“That which is Brahman is also Power, which I call Mother. When It is inactive I call It Brahman and when It creates, preserves and dissolves, I call It Power. It’s like still water and water with ripples in it. An incarnation of God is the play of Power. He comes to teach love and devotion to God. An incarnation is like the udder of a cow. You can only get milk from the udders.
“God manifests Himself as a human being – like fish collect in a hole.”
Some devotees wonder if Sri Ramakrishna is a God-man like Sri Krishna, Chaitanya Deva and Christ.
. And he who serves me with an unswerving devotion, he, going beyond the gunas, is fit for becoming Brahman. Bhagavad Gita 14:26.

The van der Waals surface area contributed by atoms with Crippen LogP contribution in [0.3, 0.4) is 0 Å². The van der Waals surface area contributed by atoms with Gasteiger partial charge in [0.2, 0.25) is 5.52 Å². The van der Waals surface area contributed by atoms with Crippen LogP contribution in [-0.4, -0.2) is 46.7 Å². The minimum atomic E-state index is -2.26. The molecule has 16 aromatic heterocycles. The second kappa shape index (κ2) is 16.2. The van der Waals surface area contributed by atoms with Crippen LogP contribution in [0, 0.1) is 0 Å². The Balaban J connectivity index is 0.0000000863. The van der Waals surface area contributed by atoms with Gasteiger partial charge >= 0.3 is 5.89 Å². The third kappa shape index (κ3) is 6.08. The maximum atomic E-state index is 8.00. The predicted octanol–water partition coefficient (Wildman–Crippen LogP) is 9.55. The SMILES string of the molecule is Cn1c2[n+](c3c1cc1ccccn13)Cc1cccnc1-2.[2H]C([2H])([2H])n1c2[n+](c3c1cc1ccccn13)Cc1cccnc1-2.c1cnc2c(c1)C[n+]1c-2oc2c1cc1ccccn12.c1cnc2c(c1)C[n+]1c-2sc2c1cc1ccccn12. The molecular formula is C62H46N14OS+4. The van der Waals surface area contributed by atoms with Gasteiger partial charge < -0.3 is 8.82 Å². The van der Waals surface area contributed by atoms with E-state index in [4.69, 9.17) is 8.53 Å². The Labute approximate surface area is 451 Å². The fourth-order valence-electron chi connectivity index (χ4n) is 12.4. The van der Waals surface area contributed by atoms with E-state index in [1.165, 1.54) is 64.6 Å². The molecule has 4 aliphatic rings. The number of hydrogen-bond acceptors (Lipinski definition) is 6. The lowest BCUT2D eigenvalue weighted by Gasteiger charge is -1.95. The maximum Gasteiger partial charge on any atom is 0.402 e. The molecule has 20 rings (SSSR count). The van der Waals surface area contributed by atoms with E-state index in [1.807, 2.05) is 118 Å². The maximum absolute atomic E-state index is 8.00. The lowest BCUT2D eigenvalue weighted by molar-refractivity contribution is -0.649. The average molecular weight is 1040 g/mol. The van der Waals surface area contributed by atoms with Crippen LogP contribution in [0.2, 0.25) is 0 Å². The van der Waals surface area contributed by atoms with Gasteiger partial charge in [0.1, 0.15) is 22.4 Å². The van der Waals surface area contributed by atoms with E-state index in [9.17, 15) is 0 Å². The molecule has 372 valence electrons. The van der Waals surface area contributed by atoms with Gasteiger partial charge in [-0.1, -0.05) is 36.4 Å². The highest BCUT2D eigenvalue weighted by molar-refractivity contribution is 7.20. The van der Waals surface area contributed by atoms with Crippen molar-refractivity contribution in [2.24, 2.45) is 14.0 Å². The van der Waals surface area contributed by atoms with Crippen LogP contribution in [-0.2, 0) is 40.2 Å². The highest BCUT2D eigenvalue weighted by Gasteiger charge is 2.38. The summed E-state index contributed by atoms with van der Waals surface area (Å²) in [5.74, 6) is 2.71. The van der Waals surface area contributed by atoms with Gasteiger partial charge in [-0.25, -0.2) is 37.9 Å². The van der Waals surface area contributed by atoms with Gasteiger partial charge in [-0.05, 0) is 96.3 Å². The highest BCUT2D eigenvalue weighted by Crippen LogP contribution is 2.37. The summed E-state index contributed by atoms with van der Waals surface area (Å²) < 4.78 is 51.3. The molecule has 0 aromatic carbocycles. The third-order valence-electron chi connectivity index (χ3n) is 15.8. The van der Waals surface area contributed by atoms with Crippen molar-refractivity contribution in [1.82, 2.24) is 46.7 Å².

. The pillar is Brahman, the ropes are the three gunas.
. Sandhya (thrice-performed worship and meditation) and protective mystic words.
. For complete song, refer Volume IV, Section XVIII.
. bhidyate hådayagranthiçchidyante sarvasaàçayäù,
kñéyante cäsya karmäëi tasmin dåñöe parävare | munòakopaniñad 2-2-8 [The knot of the heart gets untied, all doubts become solved, and all one’s actions become dissipated.]
. The power to become as small as an atom.
. John Stuart Mill’s Autobiography. Mill; 1806-1873
. His Mahamaya.
. The sound of creation; Om, the unstruck sound.
. etasminnu khalvakñare gärgyäkäça otaçca protaçceti |
[By this Immutable, O Gargi, is the ether pervaded.]
çabdaù khe pauruñaà nåñu
[[I am ] sound in Akasha, and manhood in men.]
. Volume II, Section XX.
. ätmä vä are drañöavyaù çrotavyo mantavyo nididhyäsitavyo
[The Self, my dear [Maitreyi] should be realized – should be heard of, reflected on and meditated on.]